DECEMBER 17, 2020
We had one Advent calendar each Christmas when I was growing up. My grandmother would mail it to us from Connecticut in a manila envelope. My sisters and I took turns opening little doors to find pictures, and when we hung the calendar from the kitchen window latch, the picture behind each open door was like a tiny stained-glass window.
With my own three kids, we buy an Advent calendar with chocolates instead of pictures in the windows. And, because we have more of all kinds of “stuff” than I did as a kid, we also have three reusable calendars given to us over the years. There’s an Aussie calendar with a koala that travels from pouch to pouch for 24 days, and a felt calendar with ornaments in 24 numbered pockets below a felt tree on which to hang them. And my favorite is a storybook Advent calendar. Made of sturdy cardboard, it opens into a triptych, with 24 little bitty cardboard books tucked into paper pockets. The kids read one book each day, telling the Advent story.
My dad is a retired religion professor. Although my worst grades in college were in religion class, I have absorbed enough over the years to know that there are many Bible translations, and that some represent more scholarship than others. I’m not sure of the correctness of the details in our Advent storybook calendar. But I also don’t care too much (and I think my dad will forgive me this) for two reasons: (1) the big points are correct; and (2) the unfamiliar telling has led me to hear the story with fresh ears and a more personal understanding.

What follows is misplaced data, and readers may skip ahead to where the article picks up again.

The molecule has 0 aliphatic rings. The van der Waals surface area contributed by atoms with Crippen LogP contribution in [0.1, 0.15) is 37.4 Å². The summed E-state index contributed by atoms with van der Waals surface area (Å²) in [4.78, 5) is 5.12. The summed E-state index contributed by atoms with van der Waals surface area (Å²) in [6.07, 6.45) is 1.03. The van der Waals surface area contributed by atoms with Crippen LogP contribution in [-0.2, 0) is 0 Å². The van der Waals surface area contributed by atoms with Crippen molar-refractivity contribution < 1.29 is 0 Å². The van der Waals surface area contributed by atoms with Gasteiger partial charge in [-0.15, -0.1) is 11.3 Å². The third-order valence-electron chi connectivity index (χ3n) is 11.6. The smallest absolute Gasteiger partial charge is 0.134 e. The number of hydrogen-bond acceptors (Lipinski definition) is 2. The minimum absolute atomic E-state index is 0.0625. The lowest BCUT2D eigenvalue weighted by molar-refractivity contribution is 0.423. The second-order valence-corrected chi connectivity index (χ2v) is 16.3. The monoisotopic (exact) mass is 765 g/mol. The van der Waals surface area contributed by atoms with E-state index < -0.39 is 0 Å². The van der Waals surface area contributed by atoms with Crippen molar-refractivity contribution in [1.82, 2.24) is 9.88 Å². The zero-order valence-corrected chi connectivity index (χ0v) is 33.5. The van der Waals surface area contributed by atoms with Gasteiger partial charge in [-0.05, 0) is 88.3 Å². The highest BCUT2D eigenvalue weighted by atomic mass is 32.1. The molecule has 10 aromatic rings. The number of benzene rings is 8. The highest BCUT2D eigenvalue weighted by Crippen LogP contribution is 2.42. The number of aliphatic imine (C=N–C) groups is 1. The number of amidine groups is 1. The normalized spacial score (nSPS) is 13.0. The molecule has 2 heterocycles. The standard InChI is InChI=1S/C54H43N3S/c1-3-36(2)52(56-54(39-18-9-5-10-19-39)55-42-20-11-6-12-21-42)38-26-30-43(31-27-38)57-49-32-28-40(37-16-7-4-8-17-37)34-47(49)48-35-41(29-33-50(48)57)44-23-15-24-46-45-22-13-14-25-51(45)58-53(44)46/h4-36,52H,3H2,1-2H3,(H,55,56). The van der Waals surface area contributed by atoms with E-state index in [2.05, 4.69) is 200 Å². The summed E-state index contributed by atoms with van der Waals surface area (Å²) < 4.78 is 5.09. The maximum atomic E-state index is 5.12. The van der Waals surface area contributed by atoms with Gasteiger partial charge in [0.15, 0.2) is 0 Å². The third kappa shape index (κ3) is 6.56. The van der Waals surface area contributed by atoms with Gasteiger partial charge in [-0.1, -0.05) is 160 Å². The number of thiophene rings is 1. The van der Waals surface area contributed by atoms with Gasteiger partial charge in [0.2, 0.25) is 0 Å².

For one thing, reading this version of the story points me to the earthy reality of Mary and Joseph’s (and Jesus’!) own Advent experience. I put myself in Mary’s shoes. Skipping right past Mary’s acceptance of the immaculate conception—more than enough on its own to absorb—I empathize with the intrepid and very expectant Mary and Joseph making a mandated journey. I’ve never experienced anything comparable, but I know enough about expectant motherhood to be horrified at this thought.
Secondly, I am much more aware of the darkness and wickedness lurking around the edges of the story. I notice capricious rulers who, careless of the human effects, move people. In order to count them. In order to tax them. I consider Herod’s schemes and motives, and my back tenses.
And this leads me to the third and final aspect of the story I’m more aware of thanks to the storybook calendar: I am in awe at the mystical elements. The angels, dreams, and visions. And the willingness of Mary and Joseph, the wise men, and the shepherds … to listen, to hear, and to believe.
I am left with the clarity that I want to be like them. I want to be the people who look east. I want to listen for the angels, and then listen to the angels. I want to fear not, to believe, and follow the star.
“But the angel said to them, ‘Do not be afraid; for see—I am bringing you good news of great joy for all the people: to you is born this day in the city of David a Savior, who is the Messiah, the Lord.'” – Luke 2:10